But the Cuban people had had enough of Batista and U.S. imperialist control over their country. What the CIA never understood — and still doesn’t understand — is that most Cubans hated U.S. control over their country and were willing to stand with Castro no matter how much economic suffering the U.S. government inflicted on them.
In any event, the Soviet Union and China picked up the slack and agreed to purchase the sugar that could no longer be sold to American consumers. The Soviets agreed to pay for the sugar with oil.
Foiled once again, U.S. officials went ballistic. Also, once again, hardly anyone asked some basic questions: Why doesn’t an independent nation state have the authority to sell whatever it wants to any other nation state, especially to prevent mass starvation arising sanctions imposed against its citizens?
Another point that was lost in all this Cold War craziness was that the sugar embargo was an attack not only on the well-being of the Cuban people but, more important, an attack on the economic liberty of the American people, who, like everyone else in the world, have the fundamental, God-given right to buy and sell anything they want with anyone in the world without governmental interference or punishment.
When the Soviets sent their oil to Cuba in payment of the sugar, U.S. officials ordered U.S. oil companies operating in Cuba to not refine the oil.
Imagine that: here the U.S. government, led by the CIA, was complaining about a communist economic system being established in Cuba, a system by which the government controls the means of production, while, at the same time, issuing orders to private American firms on how to conduct their business in Cuba. It was just another example of how the U.S. national-security state, in the same of fighting communism, had the United States embrace communist methods.
Following orders from their political bosses in Washington, the U.S. oil companies refused to refine the Soviet oil. They had to know what was coming next. Not surprisingly, Castro nationalized the oil refineries. Cuban rulers, just like U.S. rulers, don’t like it when private businesses don’t follow their orders.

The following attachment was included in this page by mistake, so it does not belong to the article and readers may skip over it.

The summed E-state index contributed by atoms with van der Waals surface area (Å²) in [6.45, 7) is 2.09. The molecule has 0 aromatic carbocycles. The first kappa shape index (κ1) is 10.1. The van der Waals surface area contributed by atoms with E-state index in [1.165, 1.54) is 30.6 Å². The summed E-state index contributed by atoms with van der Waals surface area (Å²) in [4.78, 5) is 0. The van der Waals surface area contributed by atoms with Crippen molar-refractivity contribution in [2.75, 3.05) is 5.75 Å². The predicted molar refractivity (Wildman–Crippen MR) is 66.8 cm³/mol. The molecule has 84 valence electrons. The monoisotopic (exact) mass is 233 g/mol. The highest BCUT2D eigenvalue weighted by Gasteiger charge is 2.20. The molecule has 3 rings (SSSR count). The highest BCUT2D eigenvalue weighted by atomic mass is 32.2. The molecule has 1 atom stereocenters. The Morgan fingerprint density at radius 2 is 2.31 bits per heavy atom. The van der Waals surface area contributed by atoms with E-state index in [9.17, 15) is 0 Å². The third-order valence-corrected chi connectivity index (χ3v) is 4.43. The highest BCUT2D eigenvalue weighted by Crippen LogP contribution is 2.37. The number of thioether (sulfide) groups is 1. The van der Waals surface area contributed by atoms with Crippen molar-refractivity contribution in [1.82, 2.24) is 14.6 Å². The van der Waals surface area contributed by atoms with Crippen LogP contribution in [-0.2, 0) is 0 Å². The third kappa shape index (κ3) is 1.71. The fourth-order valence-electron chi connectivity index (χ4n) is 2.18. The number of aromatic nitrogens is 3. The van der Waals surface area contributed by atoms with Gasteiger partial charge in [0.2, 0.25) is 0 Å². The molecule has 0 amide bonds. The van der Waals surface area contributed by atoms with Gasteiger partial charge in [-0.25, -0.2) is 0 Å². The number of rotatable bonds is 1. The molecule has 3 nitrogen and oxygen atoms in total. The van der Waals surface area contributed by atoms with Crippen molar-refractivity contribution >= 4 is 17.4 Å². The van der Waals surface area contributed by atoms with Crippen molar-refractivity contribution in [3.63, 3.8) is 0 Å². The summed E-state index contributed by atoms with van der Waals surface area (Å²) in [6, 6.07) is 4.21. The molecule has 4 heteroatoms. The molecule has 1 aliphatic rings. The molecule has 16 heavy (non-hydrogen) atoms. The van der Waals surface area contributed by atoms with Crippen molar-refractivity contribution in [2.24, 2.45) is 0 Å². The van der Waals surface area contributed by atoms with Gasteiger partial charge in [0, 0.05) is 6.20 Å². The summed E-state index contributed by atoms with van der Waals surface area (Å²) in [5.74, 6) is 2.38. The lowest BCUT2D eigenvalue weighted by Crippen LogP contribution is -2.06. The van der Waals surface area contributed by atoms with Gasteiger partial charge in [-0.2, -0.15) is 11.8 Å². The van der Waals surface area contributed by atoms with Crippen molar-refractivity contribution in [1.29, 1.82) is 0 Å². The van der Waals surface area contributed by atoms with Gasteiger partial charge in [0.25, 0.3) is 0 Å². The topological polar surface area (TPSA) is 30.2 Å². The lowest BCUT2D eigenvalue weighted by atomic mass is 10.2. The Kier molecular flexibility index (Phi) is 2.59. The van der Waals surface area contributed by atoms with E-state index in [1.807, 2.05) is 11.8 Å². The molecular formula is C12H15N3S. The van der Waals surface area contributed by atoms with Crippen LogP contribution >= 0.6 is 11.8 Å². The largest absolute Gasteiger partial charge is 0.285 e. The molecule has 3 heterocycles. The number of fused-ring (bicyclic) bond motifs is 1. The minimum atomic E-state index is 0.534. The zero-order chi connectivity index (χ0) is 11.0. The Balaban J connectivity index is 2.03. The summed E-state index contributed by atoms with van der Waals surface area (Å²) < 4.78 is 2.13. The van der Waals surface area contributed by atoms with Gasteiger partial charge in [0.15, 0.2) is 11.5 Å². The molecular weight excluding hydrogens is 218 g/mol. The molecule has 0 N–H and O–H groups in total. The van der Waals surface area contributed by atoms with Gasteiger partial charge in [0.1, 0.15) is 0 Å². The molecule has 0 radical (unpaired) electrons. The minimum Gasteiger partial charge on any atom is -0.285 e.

In retaliation for the nationalization of the oil companies, the Eisenhower administration imposed the embargo against Cuba, which continues to stand more than 50 years later. Not surprisingly, Castro retaliated by nationalizing all U.S. companies and most privately owned American properties in Cuba. That second phase of nationalizations caused the Eisenhower administration to sever diplomatic relations with Cuba.
Once again, hardly anyone asked some basic questions, like: Where in the Constitution did it grant the U.S. government the power to act as boss, daddy, and protector of U.S. private firms operating abroad?
Where in the Constitution was the U.S. government authorized to impose economic quotas and embargoes on foreign regimes?
Where in the Constitution did it authorize the federal government to adopt communism and socialism in the name of combatting communism and socialism?
Indeed, where in the Constitution did it authorize a national-security state apparatus to be grafted onto America’s governmental structure?
Of course, by this time the CIA was already planning a sneak military attack on Cuba for the purpose of effecting regime change there, notwithstanding the fact that Cuba had never attacked the United States or even threatened to do so. The CIA’s plan was carried over to the Kennedy administration and turned out to be one great big deadly and miserable fiasco.